However,as regulatory demands become more numerous and complex, the pressure on the client should be kept to a minimum. Assessing risks is a good thing, but losing a prospect or a customer is out of the question. If we take the image of a physical shop, letting a (future) customer into an airlock, the experience would be unpleasant for a future customer if he has to go through many steps before he can enter the shop. On the other hand, this process consumes time and resources (material and human, therefore financial) for the shop.

It would take a delicate introduction to welcome them. Onboarding a new customer provides an invaluable opportunity for any bank or financial institution to demonstrate its effectiveness and commitment to the customer. However, very often the onboarding process presents challenges that create a bad first impression.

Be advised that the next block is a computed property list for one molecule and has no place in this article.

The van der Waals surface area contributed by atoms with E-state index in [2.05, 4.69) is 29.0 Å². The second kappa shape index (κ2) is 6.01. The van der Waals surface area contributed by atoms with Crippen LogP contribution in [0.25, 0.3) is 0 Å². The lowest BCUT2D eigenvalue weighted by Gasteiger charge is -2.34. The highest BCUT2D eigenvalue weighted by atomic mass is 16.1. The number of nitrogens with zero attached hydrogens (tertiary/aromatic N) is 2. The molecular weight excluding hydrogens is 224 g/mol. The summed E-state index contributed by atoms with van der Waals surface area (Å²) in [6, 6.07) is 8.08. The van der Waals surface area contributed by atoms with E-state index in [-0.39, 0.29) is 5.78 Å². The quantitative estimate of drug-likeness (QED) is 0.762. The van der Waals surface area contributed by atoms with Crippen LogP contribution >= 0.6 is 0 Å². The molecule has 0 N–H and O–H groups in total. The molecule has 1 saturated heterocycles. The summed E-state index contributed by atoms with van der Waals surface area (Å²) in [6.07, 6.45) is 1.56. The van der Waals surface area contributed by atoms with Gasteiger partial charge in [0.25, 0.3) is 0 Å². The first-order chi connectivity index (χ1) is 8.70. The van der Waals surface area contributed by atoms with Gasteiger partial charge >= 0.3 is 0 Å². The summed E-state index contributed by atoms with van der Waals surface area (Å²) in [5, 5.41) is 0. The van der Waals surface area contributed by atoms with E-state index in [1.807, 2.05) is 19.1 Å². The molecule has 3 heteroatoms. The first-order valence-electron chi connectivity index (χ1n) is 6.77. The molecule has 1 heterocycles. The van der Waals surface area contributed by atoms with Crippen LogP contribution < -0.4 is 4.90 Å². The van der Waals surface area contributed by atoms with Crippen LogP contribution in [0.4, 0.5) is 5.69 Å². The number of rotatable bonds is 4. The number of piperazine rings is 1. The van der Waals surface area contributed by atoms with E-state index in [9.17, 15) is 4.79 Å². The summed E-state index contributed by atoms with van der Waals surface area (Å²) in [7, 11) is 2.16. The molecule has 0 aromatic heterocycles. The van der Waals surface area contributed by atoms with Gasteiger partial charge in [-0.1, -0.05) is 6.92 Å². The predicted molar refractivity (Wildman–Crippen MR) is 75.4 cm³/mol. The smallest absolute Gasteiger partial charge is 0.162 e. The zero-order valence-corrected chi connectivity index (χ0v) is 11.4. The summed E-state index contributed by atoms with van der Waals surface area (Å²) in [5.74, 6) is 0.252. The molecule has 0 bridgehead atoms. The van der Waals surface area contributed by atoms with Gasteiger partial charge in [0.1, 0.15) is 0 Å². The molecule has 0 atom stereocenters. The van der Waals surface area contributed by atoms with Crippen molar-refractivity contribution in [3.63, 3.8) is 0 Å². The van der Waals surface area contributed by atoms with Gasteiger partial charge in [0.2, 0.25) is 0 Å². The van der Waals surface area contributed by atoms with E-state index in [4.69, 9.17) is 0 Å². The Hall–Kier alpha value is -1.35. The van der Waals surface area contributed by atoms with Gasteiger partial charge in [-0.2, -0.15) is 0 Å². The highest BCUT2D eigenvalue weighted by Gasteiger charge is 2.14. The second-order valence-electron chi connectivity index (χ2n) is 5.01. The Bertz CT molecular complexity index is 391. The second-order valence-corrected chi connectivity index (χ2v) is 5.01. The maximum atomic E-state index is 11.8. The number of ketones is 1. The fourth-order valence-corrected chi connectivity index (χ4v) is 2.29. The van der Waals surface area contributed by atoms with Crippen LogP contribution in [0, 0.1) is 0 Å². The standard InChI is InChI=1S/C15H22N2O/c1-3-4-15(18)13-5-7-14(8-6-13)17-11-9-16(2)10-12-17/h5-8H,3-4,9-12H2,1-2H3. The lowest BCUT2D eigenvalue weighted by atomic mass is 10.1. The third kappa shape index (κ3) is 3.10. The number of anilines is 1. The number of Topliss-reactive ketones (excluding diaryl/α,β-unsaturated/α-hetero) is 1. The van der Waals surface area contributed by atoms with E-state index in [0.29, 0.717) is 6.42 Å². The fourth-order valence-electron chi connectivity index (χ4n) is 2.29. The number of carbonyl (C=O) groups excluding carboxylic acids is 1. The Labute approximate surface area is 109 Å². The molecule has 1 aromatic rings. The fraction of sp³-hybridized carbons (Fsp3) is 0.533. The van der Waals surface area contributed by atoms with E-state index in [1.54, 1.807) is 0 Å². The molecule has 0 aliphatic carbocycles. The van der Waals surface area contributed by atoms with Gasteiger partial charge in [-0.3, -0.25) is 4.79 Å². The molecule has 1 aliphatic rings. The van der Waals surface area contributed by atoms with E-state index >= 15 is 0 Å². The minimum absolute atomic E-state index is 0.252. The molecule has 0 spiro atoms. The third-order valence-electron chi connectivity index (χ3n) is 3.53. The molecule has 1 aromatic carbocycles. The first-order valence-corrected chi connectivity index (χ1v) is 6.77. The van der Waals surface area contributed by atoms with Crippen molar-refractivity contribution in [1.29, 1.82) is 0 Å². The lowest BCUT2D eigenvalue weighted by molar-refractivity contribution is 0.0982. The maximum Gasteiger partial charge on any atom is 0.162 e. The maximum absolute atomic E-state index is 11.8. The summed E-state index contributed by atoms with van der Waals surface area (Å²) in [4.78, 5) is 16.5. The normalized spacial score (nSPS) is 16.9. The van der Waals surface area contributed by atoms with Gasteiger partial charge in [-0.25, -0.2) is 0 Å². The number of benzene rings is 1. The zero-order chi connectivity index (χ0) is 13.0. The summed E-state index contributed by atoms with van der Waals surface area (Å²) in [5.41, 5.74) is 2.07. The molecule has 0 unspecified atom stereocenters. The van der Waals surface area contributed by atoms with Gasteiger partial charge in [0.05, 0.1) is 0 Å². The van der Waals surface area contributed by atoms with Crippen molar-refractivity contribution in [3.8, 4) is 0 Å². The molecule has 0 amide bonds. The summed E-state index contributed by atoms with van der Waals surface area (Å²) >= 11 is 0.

Finding new ways to improve the customer experience is therefore vital for financial and banking institutions. In the current context of digital transformation, digital is helping us with innovative solutions.

Online KYC and remote entry

The pandemic, with its attendant restrictions, confinements and other social distancing, has forced financial players to " sharpen their game" in terms of online digitisation/KYC. Entering into a relationship at a distance is no longer a digital coquetry, but a vital obligation, reinforcing the KYC system.

From now on, KYC will be as much online KYC or e-KYC as possible. This means that everything must be able to be done without the physical presence of a customer or paper proofs. Video, for example, is now increasingly used as a tool for entering into a relationship and verifying identity in the context of online KYC.